The opinion of the court was delivered by: Kendall J. Newman United States Magistrate Judge
Petitioner, a state prisoner proceeding without counsel, has filed an amended petition for writ of habeas corpus pursuant to 28 U.S.C. § 2254, challenging a 2008 conviction, together with an application to proceed in forma pauperis.
Examination of the in forma pauperis application reveals that petitioner is unable to afford the costs of suit. Accordingly, the application to proceed in forma pauperis will be granted. See 28 U.S.C. § 1915(a).
The court dismissed petitioner's initial petition due to inconsistencies in the dates contained therein, and failure of petitioner to demonstrate exhaustion of his state court remedies. (See Dkt. No. 3.) A similar problem besets the amended petition. While it is clear that petitioner challenged his conviction on direct appeal to the California Court of Appeal, see People v. Cornish (Aug. 11, 2010) 2010 WL 3158609, it is not clear that petitioner complied with the requirement that he provide the state's highest court, the California Supreme Court, with the opportunity to consider his claims. Under 28 U.S.C. § 2254(b)(1), an application for a writ of habeas corpus "shall not be granted" unless "the applicant has exhausted the remedies available in the courts of the State[.]" A petitioner satisfies the exhaustion requirement by providing the state's highest court with a fair opportunity to consider each claim before presenting it to the federal court. Picard v. Connor, 404 U.S. 270, 276 (1971); Weaver v. Thompson, 197 F.3d 359, 364 (9th Cir. 1999). "[S]tate prisoners must give the state courts one full opportunity to resolve any constitutional issues by invoking one complete round of the State's established appellate review process." O'Sullivan v. Boerckel, 526 U.S. 838, 844--45 (1999).
In his initial petition, petitioner averred, without providing dates, that after the state Court of Appeal affirmed his conviction, he filed a petition for writ of certiorari in the United States Supreme Court; petitioner identified the same case number as his Court of Appeal action, and stated that his conviction was again "affirmed." (See Dkt. No. 1 at 3.) In his current amended petition, in response to a query whether petitioner sought further review by a higher state court, petitioner avers that, after the Court of Appeal ruling, he sought review in the "Supreme Court," which "denied" such review; petitioner makes no reference to a case number or date.*fn1 (Moreover, petitioner expressly states that he filed no state court petitions for writ of habeas corpus.)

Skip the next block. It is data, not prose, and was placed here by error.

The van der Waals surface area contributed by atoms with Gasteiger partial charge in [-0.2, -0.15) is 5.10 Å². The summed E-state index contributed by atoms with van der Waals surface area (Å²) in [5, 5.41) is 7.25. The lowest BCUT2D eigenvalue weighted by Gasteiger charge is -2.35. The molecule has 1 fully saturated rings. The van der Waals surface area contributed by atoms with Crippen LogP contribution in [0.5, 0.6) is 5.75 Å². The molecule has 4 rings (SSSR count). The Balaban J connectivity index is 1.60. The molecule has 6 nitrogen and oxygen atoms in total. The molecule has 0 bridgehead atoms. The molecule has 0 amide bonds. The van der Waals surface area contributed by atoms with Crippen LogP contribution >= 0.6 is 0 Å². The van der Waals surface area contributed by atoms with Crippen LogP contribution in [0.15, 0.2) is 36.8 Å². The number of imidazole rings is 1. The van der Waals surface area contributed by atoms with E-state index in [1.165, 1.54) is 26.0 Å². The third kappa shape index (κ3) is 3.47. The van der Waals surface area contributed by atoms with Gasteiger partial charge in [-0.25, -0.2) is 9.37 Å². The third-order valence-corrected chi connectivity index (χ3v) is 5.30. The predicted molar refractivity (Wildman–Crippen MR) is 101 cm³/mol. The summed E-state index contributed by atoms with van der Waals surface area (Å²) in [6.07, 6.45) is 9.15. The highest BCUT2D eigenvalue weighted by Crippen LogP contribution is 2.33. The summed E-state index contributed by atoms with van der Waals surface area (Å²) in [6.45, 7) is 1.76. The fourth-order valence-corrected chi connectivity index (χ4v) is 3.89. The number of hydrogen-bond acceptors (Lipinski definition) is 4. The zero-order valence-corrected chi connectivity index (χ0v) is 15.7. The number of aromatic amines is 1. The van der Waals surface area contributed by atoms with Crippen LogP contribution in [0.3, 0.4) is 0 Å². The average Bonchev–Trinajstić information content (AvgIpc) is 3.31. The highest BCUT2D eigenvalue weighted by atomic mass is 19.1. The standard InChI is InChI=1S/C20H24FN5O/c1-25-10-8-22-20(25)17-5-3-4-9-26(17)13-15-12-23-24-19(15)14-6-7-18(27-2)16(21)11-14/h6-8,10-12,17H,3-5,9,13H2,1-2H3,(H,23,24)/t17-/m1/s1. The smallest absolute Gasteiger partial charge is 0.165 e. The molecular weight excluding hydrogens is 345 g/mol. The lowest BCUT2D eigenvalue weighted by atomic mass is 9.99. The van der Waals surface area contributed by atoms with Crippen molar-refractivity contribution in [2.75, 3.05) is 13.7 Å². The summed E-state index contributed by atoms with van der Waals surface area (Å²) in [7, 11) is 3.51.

This court has a duty to screen habeas corpus petitions. See Rules Governing § 2254 Cases in the United States District Courts, Rule 4 Advisory Committee Notes. Rule 4 requires a district court to examine a habeas corpus petition, and "[i]f it plainly appears from the face of the petition and any attached exhibits that the petitioner is not entitled to relief in the district court, the judge must dismiss the petition . . . ." Id.
Given the patent ambiguity in the amended petition concerning petitioner's exhaustion of his state court remedies, the court will require petitioner to file a copy of the California Supreme Court's denial of review before directing service on respondent. Petitioner will be given sufficient time to obtain a copy of the California Supreme Court's order; petitioner may include a copy of the instant order in submitting his request to the California Supreme Court.
Accordingly, IT IS HEREBY ORDERED that:
1. Petitioner's motion to proceed in forma pauperis is granted; and
2. Petitioner shall, within thirty days after the filing date of this order, file in this court a copy of the California Supreme Court's subject denial of review.*fn2